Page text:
Lava has included the Lava Care app which simply lists the all Lava service centres in India. The other change is with the notification centre where Lava shows the current CPU usage graph along with RAM and battery usage graphs. That’s a very nifty addition from Lava.


Lava is known for their decent cameras on feature phones, and they have done a decent job with the Iris Pro 20 as well. The 8MP rear camera is capable of taking good quality pictures in daylight. The images captured have decent details and colour reproduction. But the problem is with the camera app UI. Being a two year old JellyBean camera interface, it’s difficult to access HDR and other modes.


Auto focus works fine, but is on a slower side. Once focussed, the camera takes pictures really fast. It comes with a zero-shutter-lag mode for taking photographs faster, and works great. Although it comes with dual-LED flash, low light photography is its achilles heel. The flash is extremely bright and spoils the picture completely. Overall, just an average camera I’d say.

Videos are captured in 1080p, and are good to view on the phone, and not meant to go beyond that. The VGA front camera can be used as a mirror at desperate situations and nothing more than that.

Photo Samples

Click for full resolution images.

Daylight (outdoor)

Daylight (outdoor)

Daylight (Indoor)

Daylight (Indoor)

With flash (low light)

With flash (low light)

Without Flash (low light)

Without Flash (low light)


Lava is using the MediaTek M6589M processor which is the downgraded version of M6589 which we saw on the Iris Pro 30. But that doesn’t mean the performance is inferior. In fact some of the benchmark scores were better on the Iris Pro 20. For those who care (we don’t), the Lava Iris Pro 20 scored 13710 on Antutu and 4090 on Quadrant.


Gaming performance was mixed. It could play Asphalt 8 without stuttering, but only on graphics set to low and medium. Temple Run 2 played fine for most part. True to Lava’s reputation, the loud speakers were loud and clear. Overall, the gameplay performance was good, but the graphics could be better.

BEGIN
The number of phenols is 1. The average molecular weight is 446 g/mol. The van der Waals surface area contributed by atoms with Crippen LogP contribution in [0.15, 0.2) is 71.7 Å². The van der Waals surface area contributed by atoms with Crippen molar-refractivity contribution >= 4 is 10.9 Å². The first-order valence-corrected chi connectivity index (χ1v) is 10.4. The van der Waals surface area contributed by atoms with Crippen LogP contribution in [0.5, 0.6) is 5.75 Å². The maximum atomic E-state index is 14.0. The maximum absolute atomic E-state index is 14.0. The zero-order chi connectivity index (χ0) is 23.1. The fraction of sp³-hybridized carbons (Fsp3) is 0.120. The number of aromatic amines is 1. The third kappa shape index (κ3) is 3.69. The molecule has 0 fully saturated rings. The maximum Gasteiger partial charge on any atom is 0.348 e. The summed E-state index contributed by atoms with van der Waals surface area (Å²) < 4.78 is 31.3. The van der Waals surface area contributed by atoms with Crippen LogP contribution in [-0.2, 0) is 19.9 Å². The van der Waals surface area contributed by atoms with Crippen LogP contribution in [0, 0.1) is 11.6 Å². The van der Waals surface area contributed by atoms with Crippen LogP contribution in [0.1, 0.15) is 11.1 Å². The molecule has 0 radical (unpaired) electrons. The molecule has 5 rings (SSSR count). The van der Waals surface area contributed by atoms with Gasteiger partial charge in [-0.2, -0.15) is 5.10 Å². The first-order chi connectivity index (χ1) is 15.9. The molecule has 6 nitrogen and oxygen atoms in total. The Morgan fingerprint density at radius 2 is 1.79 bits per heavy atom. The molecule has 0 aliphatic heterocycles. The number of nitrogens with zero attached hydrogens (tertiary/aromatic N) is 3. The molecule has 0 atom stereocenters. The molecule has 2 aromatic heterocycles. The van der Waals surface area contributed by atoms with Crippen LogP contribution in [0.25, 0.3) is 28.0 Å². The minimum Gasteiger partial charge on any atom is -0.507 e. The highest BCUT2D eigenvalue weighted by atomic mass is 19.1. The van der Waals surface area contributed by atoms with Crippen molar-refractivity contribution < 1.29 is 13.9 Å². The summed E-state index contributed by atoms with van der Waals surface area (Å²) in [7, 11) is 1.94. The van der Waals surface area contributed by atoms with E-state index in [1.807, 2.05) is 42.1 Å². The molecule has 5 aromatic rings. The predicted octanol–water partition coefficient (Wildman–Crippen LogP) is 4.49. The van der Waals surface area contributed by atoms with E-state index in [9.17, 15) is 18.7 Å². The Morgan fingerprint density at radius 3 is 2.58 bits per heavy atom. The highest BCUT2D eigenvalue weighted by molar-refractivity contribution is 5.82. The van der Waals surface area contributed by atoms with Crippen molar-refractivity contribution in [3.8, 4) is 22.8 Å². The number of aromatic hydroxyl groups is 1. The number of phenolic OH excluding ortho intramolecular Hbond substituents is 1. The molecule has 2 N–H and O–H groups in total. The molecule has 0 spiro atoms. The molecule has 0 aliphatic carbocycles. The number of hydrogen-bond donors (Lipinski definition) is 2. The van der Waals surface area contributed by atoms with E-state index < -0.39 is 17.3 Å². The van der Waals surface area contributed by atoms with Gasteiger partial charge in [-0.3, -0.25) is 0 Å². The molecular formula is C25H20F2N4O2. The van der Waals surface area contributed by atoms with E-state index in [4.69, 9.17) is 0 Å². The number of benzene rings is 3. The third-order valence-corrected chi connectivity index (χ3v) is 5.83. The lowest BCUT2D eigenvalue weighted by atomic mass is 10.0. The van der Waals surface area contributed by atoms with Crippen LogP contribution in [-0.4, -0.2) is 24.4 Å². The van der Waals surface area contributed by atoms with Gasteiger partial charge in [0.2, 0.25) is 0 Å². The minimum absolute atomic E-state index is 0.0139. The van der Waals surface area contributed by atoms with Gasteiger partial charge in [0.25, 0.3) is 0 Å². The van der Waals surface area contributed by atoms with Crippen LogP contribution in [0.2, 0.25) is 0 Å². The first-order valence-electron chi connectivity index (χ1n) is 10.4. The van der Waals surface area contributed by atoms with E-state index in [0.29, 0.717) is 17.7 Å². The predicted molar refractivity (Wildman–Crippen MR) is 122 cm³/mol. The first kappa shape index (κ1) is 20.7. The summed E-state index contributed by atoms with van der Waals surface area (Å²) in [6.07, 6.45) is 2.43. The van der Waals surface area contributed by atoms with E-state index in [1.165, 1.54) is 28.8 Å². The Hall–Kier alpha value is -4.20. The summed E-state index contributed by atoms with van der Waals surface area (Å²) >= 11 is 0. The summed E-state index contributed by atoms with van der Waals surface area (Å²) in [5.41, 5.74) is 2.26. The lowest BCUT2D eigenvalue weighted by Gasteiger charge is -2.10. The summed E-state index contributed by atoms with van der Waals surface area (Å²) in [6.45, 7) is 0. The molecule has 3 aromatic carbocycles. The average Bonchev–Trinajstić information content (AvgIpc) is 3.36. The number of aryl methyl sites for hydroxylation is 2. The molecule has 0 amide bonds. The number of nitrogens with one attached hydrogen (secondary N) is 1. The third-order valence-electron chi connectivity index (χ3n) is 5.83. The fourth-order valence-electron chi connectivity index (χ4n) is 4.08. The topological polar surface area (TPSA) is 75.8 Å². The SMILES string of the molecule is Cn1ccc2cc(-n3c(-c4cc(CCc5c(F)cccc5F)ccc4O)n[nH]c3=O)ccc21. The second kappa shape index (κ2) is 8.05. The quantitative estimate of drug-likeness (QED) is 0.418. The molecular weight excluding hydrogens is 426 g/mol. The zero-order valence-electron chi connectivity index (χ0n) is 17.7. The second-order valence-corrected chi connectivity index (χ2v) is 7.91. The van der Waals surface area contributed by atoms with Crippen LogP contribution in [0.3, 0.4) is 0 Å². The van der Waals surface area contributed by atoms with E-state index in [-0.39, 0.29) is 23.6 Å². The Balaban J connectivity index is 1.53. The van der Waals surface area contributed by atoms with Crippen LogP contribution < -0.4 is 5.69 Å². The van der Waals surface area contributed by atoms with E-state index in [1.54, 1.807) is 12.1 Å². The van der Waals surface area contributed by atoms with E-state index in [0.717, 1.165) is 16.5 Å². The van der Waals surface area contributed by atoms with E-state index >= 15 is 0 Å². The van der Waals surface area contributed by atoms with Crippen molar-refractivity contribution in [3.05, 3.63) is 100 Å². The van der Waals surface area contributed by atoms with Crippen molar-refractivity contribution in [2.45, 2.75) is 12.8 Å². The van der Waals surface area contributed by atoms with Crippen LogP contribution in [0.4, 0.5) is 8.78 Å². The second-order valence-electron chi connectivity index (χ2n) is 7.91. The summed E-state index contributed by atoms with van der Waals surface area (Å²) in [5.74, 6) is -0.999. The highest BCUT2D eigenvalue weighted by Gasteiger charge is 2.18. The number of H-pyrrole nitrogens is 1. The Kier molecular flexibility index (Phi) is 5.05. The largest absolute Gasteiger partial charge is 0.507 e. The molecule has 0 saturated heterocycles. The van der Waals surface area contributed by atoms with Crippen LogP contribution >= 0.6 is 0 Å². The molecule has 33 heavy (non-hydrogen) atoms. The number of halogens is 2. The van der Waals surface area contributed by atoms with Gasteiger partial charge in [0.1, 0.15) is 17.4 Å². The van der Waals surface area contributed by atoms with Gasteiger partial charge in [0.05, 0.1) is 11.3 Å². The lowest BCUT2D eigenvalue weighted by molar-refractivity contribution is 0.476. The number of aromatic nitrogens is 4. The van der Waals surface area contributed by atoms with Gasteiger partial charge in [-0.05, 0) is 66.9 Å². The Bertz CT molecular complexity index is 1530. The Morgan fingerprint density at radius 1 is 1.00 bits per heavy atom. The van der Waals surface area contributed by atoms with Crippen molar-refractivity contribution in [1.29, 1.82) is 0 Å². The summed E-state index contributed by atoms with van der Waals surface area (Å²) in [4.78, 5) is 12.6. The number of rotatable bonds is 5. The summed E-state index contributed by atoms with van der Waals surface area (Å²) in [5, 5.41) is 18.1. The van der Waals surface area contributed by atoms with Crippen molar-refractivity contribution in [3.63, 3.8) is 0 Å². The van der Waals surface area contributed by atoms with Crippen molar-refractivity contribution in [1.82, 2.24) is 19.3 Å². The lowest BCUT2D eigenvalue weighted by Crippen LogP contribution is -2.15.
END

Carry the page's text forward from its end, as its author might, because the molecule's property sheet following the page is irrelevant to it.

The phone packs a 2000 mAh non-removable Lithium Polymer battery. Thanks to the CABC (Content Adaptive backlight control) screen brightness regulation technology, this automatically reduces screen brightness for better battery life. We could get a day’s battery life easily with medium-to-heavy usage. Lava claims that CABC enables them to offer 30% more battery life as compared to the competition, and we did see some merits to the claims here.



The Lava Iris Pro 20 is available for around Rs.12,500 right now,a nd that pitches it right against the 8GB version of Moto G. As we found out in our video review of Moto G, it’s a tough nut to crack for the competition. Although Moto G has a lower specced camera, smaller sized display and lacks a microSD slot, it scores higher than Iris Pro 20 with better performance and latest OS.

The Iris Pro 20 costs around Rs.2500 less than its bigger brother, the Iris Pro 30, with the difference being display resolution, processor and the front camera. The Iris Pro siblings does well to give a tough fight to the Moto G, and even scores heavily with the looks. But overall, they both come a distant second to the aggressively priced Moto G. A couple of thousands cut in price of Iris Pro 20 might tilt our opinion.

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Raju is the founder-editor of Technology Personalized. A proud geek and an Internet freak, who is also a social networking enthusiast. You can follow him on Facebook and on Twitter. Mail Raju PP. Follow rajupp